On the eve of Major League Soccer’s expansion application deadline, Indy Eleven has made it 12.The NASL club’s president, Jeff Belskus, confirmed to SI.com late Monday that the Eleven, owner Ersal Ozdemir and the city of Indianapolis are pursuing one of the four MLS expansion openings. Ozdemir will deliver the application by hand to the league office in Manhattan on Tuesday. Indianapolis is the 12th city to declare its MLS intentions. In mid-December, the league announced its plan to add four more teams, bringing the eventual membership to 28 (including Los Angeles FC next year and David Beckham’s quixotic Miami project). At that time, prospective investors in Charlotte, Cincinnati, Detroit, Nashville, Raleigh, Sacramento, St. Louis, San Antonio, San Diego and Tampa Bay already had come forward. An 11th applicant, the USL’s Phoenix Rising, then joined the fray last week.Indy’s absence on the original list was notable, but not entirely unexpected. The Eleven have done well at the gate and Ozdemir had met with MLS officials as far back as 2013. Indianapolis seemed like a city that was on the right trajectory. But stadium legislation stalled in 2015 when the Indiana house and senate couldn’t come to an agreement on whether to funnel usage taxes toward a new facility or use state funds to upgrade the Eleven’s current home, Carroll Stadium. So Indy’s MLS plans stalled as well.Then last summer, they were back on track. Confident that usage taxes (or taxes generated by the existence of the new stadium) would get the political traction required at the state and city levels, the Eleven re-opened conversations with MLS. Those talks led to the decision to bid and Ozdemir’s trip to New York.Belskus, who was the Indianapolis Motor Speedway president and CEO before running the Eleven, said the club’s MLS stadium will be a public-private partnership and that Ozdemir and his unnamed partners would be kicking in a “significant amount of private money.” Ozdemir will remain the majority owner.If built, the new stadium would be located in downtown Indianapolis between the Colts’ Lucas Oil Stadium and the White River.“We have a lot of energy for building a soccer stadium here,” Belskus said. “We’ve proven Indianapolis has the fan base to support soccer. It will support pro soccer and it will support Major League Soccer … It’s so logical for us.”Sponsors are lined up, he added, and Ozdemir’s investor group “is committed. They want to see this work. The want to see it work for this community.” The Eleven kicked off as an NASL expansion team in 2014. Although the team fared poorly on the field in its first two seasons, support was strong. Indy’s average attendance led the league in ’14 (it surpassed 10,000 per game) and 2015 before falling to second, behind MLS-bound Minnesota United, last season. But that slight slip was offset by wins. Behind former Tampa Bay Mutiny and Colorado Rapids coach Tim Hankinson and Irish-born Libyan international Éamon Zayed, an NASL Best XI striker, Indy finished finished second in the overall 2016 regular season standings and fell to the New York Cosmos in the league title game.It will remain part of the NASL this year while pursuing a place in MLS.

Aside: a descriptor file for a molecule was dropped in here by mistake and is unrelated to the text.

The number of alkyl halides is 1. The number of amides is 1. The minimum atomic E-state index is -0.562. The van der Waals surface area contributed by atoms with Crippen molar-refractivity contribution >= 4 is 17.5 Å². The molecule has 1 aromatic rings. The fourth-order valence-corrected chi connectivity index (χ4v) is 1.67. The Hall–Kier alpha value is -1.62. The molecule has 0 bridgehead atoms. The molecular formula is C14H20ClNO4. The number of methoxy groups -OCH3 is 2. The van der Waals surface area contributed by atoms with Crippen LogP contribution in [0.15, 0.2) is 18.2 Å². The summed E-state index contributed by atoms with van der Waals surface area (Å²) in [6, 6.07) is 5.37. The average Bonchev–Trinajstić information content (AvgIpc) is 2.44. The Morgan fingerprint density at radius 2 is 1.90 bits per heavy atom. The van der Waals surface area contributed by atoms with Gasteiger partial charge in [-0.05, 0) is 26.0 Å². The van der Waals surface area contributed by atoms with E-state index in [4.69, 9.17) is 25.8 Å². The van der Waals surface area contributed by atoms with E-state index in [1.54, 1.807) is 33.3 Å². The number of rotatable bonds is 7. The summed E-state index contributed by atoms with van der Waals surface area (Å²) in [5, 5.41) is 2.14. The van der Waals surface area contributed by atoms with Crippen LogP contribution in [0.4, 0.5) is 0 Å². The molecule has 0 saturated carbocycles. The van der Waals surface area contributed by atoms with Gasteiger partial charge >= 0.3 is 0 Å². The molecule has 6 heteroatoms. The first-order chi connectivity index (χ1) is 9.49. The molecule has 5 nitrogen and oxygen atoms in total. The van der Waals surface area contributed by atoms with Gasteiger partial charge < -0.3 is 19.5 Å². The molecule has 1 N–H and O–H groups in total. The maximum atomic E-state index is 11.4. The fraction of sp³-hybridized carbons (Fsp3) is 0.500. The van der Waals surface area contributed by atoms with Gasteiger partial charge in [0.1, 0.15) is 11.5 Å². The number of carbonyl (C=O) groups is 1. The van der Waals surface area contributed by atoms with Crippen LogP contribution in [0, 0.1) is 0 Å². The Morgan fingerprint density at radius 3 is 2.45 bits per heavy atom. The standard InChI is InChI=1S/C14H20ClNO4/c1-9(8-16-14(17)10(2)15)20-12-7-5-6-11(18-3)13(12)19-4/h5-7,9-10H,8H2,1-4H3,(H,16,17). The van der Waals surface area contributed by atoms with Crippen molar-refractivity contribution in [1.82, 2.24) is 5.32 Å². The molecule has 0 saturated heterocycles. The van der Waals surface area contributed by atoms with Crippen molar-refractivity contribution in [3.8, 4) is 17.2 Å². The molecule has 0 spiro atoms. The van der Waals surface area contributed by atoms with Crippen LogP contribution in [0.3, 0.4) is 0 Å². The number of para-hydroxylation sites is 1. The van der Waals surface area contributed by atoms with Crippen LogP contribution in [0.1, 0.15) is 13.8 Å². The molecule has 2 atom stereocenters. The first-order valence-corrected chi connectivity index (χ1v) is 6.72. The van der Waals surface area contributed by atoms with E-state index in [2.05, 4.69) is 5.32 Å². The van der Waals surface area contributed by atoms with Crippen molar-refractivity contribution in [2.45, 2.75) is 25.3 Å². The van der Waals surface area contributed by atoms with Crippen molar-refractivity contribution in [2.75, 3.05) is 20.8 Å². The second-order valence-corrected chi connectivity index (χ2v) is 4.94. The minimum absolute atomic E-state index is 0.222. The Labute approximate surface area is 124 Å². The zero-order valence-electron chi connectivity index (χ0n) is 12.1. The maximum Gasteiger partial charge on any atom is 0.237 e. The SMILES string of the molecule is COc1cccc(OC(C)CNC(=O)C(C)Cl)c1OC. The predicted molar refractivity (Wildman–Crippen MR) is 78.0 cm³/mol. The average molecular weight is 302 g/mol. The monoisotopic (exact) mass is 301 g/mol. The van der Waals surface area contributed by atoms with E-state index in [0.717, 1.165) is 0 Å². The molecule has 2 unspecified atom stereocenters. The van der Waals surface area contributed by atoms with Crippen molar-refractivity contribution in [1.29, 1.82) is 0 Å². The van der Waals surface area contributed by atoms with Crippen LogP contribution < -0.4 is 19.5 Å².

Who should start for the USMNT vs. Jamaica?
The first match of Bruce Arena’s second tenure as United States men’s national team manager didn’t go as anyone hoped. It’s hard to takeaway any positives from a boring and stale scoreless draw. I’ve seen some respected media members claim that the team’s shape looked more structured as if they had a better understanding of their roles. To that I’d sort of agree, but it’s just hard to lean on that narrative after just 90 minutes. The match on Friday against a decent CONCACAF side in Jamaica should tell a better tale.We’ve already seen Jozy Altidore come out and wonder if playing with a lone striker is the right move or not, with Arena responding that he could change up the formation at any time. Assuming that he decides to stay the course and trot out the same 4-2-3-1/4-3-3 he did against Serbia, what changes could we see? Two starters from Sunday are guaranteed to be replaced with Jermaine Jones and Sacha Kljestan leaving camp. Here’s a lineup I’d like to see on Friday if the formation and philosophy stays the same: